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Reviewers: Tony Augarde [Editor], Steve Arloff, Nick Barnard, Pierre Giroux, Don Mather, James Poore, Glyn Pursglove, George Stacy, Bert Thompson, Sam Webster, Jonathan Woolf



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KENNY WHEELER
JOHN TAYLOR

On the Way to Two

CAM JAZZ CAMJ 7892-2

 

 

Canter No.2

Fedora

Sketch No.1

Quiso

Who Knows?

Sketch No.2

Close to Mars

Fortune’s Child

Sketch No.3

A Flower is a Lonesome Thing


Kenny Wheeler (trumpet and flugelhorn) and John Taylor (piano)

Recorded March 2005, Ludwigsburg [44:44]


This set, which carries a valedictory note from John Taylor to the late Kenny Wheeler, now takes on a double-depth of meaning given the pianist’s own recent death. As Taylor pays tribute to Wheeler, so the listener too can pay tribute to both men whose 2005 set is issued here. Taylor adds, in his brief epistle to his old departed friend, that “I remember we were not so convinced of our efforts at the time – which was often the case of course – but the passage of time has allowed me a more objective view.” So, off-cuts or the real deal?

I’d say very much the latter. The Wheeler-Taylor duo weaves its way through the ten tracks, all compositions by Wheeler or co-compositions between the two men except for one track, with variety and facility. On Canter No.2, Wheeler flies high, his trumpet pirouetting over Taylor’s always-interesting, sometimes harmonically tangential comping. Some contrapuntal brass over-dubbing – not my favourite thing to hear – at least ensures a richly enhanced brass potential. The ballad-like Fedora enshrines a Latin tinge, Taylor alluding to romantic affiliations in his soling without ever becoming too overt.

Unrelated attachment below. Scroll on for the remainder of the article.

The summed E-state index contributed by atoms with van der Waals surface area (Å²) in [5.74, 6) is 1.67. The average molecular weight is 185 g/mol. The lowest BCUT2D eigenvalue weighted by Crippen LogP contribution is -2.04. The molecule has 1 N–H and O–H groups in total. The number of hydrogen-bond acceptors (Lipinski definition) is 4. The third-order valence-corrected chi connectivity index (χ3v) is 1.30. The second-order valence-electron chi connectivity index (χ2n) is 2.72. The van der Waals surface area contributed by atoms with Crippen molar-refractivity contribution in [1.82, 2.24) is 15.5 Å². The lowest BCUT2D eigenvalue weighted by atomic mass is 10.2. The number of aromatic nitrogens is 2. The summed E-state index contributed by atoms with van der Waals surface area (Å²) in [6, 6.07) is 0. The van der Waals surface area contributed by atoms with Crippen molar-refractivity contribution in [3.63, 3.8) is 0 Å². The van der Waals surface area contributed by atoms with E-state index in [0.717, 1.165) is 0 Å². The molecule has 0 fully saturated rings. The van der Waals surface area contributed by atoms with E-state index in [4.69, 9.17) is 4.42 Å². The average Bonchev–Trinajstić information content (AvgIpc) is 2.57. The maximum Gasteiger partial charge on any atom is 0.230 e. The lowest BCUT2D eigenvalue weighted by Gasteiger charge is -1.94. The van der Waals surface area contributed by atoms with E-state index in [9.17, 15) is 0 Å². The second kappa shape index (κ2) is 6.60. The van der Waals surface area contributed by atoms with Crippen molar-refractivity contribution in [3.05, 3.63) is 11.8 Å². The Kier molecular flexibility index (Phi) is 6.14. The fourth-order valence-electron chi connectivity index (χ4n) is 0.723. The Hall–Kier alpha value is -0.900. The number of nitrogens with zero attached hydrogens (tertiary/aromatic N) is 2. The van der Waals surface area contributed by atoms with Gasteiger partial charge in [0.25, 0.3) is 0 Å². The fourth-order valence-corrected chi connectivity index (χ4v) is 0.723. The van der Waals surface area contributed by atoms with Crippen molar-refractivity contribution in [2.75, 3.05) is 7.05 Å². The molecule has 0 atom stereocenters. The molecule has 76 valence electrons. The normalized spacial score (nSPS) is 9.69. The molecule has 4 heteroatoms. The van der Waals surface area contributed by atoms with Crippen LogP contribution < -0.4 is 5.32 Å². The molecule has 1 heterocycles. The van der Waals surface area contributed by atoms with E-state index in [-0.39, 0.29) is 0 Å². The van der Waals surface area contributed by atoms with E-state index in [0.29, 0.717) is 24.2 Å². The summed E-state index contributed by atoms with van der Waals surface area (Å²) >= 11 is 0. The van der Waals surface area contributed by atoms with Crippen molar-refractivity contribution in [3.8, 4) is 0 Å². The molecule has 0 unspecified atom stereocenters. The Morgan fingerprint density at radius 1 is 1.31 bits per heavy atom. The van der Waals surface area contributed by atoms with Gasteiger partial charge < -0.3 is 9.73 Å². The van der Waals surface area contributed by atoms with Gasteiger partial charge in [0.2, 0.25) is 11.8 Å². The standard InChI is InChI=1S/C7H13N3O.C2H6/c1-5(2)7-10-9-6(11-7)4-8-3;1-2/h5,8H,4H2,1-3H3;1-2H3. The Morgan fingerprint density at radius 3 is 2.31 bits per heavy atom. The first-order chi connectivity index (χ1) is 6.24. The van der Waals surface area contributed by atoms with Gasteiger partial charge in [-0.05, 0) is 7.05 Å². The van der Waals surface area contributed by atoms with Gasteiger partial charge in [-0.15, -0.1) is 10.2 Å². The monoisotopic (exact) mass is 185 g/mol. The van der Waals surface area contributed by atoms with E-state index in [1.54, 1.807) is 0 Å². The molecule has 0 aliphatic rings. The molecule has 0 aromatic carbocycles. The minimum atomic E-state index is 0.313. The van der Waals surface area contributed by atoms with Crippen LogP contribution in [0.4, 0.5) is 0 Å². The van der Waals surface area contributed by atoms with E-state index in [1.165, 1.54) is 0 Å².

This element of the half-whispered phrase and the self-contained is a constant presence in this album. Taylor goes in for some inside-the-piano scraping on Sketch No.1 often, in the percussive strum, sounding strangely lute-like whilst Wheeler, appropriately given the sonorities evoked, plays muted. His questioning brass tone enlivens Who Knows? where the animated interplay between both plays gets positively frisky. Whereas the loping romance of Close to Mars and the lonesome Milesian tone of Sketch No.3 brings from Taylor an appropriate and devotedly thoughtful response. The longest track, a performance of Billy Strayhorn’s A Flower is a Lovesome Thing brings out the best in both men. Wheeler’s lower register is richly burnished, and Taylor’s fluidity and refinement is splendid to hear. It’s the longest track and perhaps the best.

It certainly ends the 45-minute disc on a high. It’s been beautifully recorded as well.

Jonathan Woolf



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